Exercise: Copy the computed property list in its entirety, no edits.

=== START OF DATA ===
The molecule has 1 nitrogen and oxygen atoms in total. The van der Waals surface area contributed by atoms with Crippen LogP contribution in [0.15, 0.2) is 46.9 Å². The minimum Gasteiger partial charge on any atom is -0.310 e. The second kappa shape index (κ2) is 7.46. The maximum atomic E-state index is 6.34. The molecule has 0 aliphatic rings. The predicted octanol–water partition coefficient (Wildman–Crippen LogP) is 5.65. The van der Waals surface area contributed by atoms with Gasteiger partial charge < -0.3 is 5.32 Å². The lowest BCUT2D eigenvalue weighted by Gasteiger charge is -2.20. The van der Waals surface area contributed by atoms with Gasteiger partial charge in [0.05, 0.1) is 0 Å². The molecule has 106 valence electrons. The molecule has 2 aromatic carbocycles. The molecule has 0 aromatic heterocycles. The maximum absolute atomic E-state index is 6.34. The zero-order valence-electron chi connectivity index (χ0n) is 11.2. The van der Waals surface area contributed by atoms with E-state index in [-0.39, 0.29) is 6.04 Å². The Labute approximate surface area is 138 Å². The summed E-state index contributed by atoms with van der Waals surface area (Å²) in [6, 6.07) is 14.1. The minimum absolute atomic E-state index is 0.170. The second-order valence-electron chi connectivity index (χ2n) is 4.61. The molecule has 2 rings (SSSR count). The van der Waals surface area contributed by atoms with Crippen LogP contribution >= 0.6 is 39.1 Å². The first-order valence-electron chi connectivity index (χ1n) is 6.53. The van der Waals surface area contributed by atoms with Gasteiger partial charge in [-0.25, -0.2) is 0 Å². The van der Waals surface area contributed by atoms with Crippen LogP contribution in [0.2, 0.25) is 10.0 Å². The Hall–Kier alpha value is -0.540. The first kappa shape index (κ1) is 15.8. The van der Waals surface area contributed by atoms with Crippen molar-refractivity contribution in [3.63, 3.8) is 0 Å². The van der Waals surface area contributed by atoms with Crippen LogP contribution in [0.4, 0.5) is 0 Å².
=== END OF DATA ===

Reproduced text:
The molecule has 1 nitrogen and oxygen atoms in total. The van der Waals surface area contributed by atoms with Crippen LogP contribution in [0.15, 0.2) is 46.9 Å². The minimum Gasteiger partial charge on any atom is -0.310 e. The second kappa shape index (κ2) is 7.46. The maximum atomic E-state index is 6.34. The molecule has 0 aliphatic rings. The predicted octanol–water partition coefficient (Wildman–Crippen LogP) is 5.65. The van der Waals surface area contributed by atoms with Gasteiger partial charge < -0.3 is 5.32 Å². The lowest BCUT2D eigenvalue weighted by Gasteiger charge is -2.20. The van der Waals surface area contributed by atoms with Gasteiger partial charge in [0.05, 0.1) is 0 Å². The molecule has 106 valence electrons. The molecule has 2 aromatic carbocycles. The molecule has 0 aromatic heterocycles. The maximum absolute atomic E-state index is 6.34. The zero-order valence-electron chi connectivity index (χ0n) is 11.2. The van der Waals surface area contributed by atoms with E-state index in [-0.39, 0.29) is 6.04 Å². The Labute approximate surface area is 138 Å². The summed E-state index contributed by atoms with van der Waals surface area (Å²) in [6, 6.07) is 14.1. The minimum absolute atomic E-state index is 0.170. The second-order valence-electron chi connectivity index (χ2n) is 4.61. The molecule has 2 rings (SSSR count). The van der Waals surface area contributed by atoms with Crippen LogP contribution >= 0.6 is 39.1 Å². The first-order valence-electron chi connectivity index (χ1n) is 6.53. The van der Waals surface area contributed by atoms with Gasteiger partial charge in [-0.25, -0.2) is 0 Å². The van der Waals surface area contributed by atoms with Crippen LogP contribution in [0.2, 0.25) is 10.0 Å². The Hall–Kier alpha value is -0.540. The first kappa shape index (κ1) is 15.8. The van der Waals surface area contributed by atoms with Crippen molar-refractivity contribution in [3.63, 3.8) is 0 Å². The van der Waals surface area contributed by atoms with Crippen LogP contribution in [0.4, 0.5) is 0 Å².